14 May 2021 | NEWS
Defeating Sir Jeffrey Donaldson MP by 2 votes to succeed Arlene Foster, hard-line Agriculture Minister Edwin Poots MLA has been chosen as DUP Leader-Elect.
Poots’ victory comes after current Leader and First Minister of Northern Ireland Arlene Foster announced in April that she would shortly step down from both positions, after rumours of a forced leadership contest. Deputy Leader and former MP Nigel Dodds, who lost his Westminster seat in the 2019 General Election, also stood aside and his replacement will be Paula Bradley MLA.
Poots will take over the leadership on the 28 May, but confirmed that another party member would be chosen as the First Minister of Northern Ireland so he can focus on the restructuring of his party and challenge the Northern Ireland Protocol in the UK’s future partnership deal with the EU after Brexit.
Speaking immediately after his election, the new Leader said it was “an immense honour” and that he was looking forward to a “positive relationship” with colleagues, the public of Northern Ireland and – reaching across the fraught political divide – “people of other parties”. Poots also marked the centenary of Northern Ireland by saying that “the opportunities for us to make Northern Ireland a great place after this hundred years has passed and we move into a new hundred years are immense”.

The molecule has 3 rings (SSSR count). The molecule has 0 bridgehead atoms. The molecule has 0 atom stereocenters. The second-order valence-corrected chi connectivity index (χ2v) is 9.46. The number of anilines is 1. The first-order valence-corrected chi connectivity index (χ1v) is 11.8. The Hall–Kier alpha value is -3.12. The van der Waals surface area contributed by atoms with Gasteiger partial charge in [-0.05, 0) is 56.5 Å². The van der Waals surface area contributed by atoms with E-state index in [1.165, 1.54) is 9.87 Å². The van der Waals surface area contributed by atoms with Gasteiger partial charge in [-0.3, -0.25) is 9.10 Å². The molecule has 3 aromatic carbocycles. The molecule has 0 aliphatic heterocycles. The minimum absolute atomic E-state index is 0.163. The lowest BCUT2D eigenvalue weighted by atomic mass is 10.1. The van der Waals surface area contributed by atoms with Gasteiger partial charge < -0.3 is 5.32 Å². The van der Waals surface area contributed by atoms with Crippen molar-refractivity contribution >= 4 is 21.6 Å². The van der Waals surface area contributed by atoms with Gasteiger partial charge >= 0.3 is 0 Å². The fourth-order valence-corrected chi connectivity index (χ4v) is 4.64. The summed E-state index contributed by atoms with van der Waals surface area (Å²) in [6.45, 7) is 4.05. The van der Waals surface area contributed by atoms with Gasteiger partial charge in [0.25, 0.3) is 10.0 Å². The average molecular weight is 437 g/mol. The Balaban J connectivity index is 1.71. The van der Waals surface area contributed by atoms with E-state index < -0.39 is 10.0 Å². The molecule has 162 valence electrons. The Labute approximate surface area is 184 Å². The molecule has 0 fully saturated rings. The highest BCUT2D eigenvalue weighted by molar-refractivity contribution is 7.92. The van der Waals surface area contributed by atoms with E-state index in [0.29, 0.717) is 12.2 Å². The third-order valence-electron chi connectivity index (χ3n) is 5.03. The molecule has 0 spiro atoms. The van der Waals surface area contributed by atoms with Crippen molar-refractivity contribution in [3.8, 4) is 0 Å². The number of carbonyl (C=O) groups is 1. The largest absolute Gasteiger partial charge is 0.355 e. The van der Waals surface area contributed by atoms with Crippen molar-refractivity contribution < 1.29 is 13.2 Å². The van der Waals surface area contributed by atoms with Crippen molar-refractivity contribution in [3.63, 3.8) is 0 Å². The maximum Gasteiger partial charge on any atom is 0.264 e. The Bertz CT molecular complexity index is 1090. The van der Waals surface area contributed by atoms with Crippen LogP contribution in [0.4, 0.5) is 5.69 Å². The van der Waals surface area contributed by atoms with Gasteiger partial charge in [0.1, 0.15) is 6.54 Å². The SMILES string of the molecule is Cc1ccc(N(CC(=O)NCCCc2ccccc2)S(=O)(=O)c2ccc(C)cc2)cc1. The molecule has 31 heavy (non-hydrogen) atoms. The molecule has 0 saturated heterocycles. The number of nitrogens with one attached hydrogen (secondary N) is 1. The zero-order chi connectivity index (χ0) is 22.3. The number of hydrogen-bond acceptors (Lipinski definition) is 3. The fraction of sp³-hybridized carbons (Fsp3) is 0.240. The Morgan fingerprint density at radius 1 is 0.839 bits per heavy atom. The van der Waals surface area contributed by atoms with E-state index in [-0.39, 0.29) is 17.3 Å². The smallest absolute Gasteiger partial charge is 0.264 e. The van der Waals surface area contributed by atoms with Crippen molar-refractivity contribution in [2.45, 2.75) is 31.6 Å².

Donaldson congratulated his opponent, but appeared critical of the direction Poots could take the DUP in: “Now the party must consider what that means for our way forward, what it means for the union that we all cherish and what it means for Northern Ireland – this place that is my home, a place that I love.”
Upon election, Deputy Leader-Elect Bradley stood at the podium and said she would help Poots “in any way I can”, and that she will be a “critical friend” to the socially conservative leader, who has previously attracted controversy for comments about homosexuality.
Born in 1965, Poots was a Councillor in his hometown of Lisburn, County Antrim, before being elected to the new Assembly in Northern Ireland in 1998. Shortly after being elected to mainstream politics, he opposed the signing of the Good Friday Agreement, which was created to create peace between mainland the island of Ireland and its UK neighbour.